The Treasure of the Magi: A Study of Modern Zoroastrianism

By James Hope Moulton | Go to book overview

CHAPTER 3
AFTER ZARATHUSHTRA

Xanthus the Lydian says that six hundred years passed between Zoroaster and the invasion of Xerxes; and that after him there was a long succession of Magi, with names like Ostanes, Astrampsychus, Gobryas, and Pazates, up to the conquest of the Persians by Alexander.-- DIOGENES.1

THE Gathas, which have engaged our attentions exclusively so far, are a very small part of the Avesta, the sacred book of the Parsis. How much of the remainder was worthy of being packed up in the 'treasures' of the Magi will become clearer as we go on: since the whole of this book forms the canon of the Parsi faith throughout its last sixteen centuries, we are necessarily bound to examine it very carefully.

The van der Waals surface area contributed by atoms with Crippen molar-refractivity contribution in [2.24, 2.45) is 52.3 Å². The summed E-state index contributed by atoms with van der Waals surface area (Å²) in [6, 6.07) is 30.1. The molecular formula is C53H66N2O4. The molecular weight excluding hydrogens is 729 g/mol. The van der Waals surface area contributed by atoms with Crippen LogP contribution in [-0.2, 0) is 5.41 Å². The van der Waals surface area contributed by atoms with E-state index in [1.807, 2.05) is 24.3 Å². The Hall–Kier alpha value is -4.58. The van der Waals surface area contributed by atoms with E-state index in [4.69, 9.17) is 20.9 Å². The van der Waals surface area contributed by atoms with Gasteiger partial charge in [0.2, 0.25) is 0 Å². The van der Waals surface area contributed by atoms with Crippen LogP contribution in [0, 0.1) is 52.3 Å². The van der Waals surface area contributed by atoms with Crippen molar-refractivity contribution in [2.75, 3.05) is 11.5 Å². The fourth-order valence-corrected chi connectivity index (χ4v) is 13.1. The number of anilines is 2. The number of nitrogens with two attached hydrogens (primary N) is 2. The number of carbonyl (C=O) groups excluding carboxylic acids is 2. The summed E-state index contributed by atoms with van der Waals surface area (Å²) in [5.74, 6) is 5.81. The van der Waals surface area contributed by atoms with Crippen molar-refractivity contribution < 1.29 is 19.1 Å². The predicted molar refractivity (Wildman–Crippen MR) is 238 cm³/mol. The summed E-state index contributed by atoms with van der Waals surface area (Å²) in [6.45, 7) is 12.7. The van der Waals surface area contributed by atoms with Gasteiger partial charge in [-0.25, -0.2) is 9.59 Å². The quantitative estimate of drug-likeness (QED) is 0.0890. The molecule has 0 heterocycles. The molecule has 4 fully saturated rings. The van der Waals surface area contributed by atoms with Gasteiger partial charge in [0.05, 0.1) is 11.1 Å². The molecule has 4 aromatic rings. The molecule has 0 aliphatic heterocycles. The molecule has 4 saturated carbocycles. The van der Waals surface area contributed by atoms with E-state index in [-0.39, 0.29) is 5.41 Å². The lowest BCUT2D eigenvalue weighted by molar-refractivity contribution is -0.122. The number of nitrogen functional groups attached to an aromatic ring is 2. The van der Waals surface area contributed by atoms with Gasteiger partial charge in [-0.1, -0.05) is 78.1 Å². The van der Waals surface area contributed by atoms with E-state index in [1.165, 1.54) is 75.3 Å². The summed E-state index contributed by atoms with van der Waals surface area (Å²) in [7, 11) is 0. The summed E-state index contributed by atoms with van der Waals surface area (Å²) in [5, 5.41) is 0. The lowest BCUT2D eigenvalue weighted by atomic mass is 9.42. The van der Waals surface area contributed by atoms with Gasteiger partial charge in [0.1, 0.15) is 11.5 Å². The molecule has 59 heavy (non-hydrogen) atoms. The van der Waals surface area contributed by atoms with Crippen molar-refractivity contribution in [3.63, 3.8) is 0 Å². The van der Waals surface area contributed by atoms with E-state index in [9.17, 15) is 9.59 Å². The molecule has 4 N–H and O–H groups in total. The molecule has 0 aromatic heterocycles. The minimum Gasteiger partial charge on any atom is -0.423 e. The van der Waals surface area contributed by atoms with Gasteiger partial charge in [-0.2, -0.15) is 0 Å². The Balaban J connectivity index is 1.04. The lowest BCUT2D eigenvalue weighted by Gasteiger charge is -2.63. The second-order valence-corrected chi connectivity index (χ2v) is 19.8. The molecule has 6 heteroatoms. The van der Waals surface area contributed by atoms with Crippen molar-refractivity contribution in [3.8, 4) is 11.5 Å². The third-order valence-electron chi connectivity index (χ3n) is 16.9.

The Parsi Canon has a curious surface relation to the Jewish, in that it includes everything that survives in an extinct sacred language. This is of course only the objective fact, and must not be taken as suggesting the reason. The Jews took no trouble to preserve the archaic Hebrew of books which in Palestine they did not regard as representative of their religion.2 The Parsis were assisted in their selection by other forces. Alexander is said to have burnt an Avesta which, according to Hermippus ( third century B. C.), extended to two million lines. If Hermippus wrote of what he had seen, it is obvious that Alexander did not destroy the only copy. And indeed we may reasonably cherish some scepticism as to Alexander's alleged anticipation of German ways with

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1
See E. Z., p. 410.
2
The fragments of Ben-Sira should be conscientiously chronicled as an exception proving the rule.

-52-

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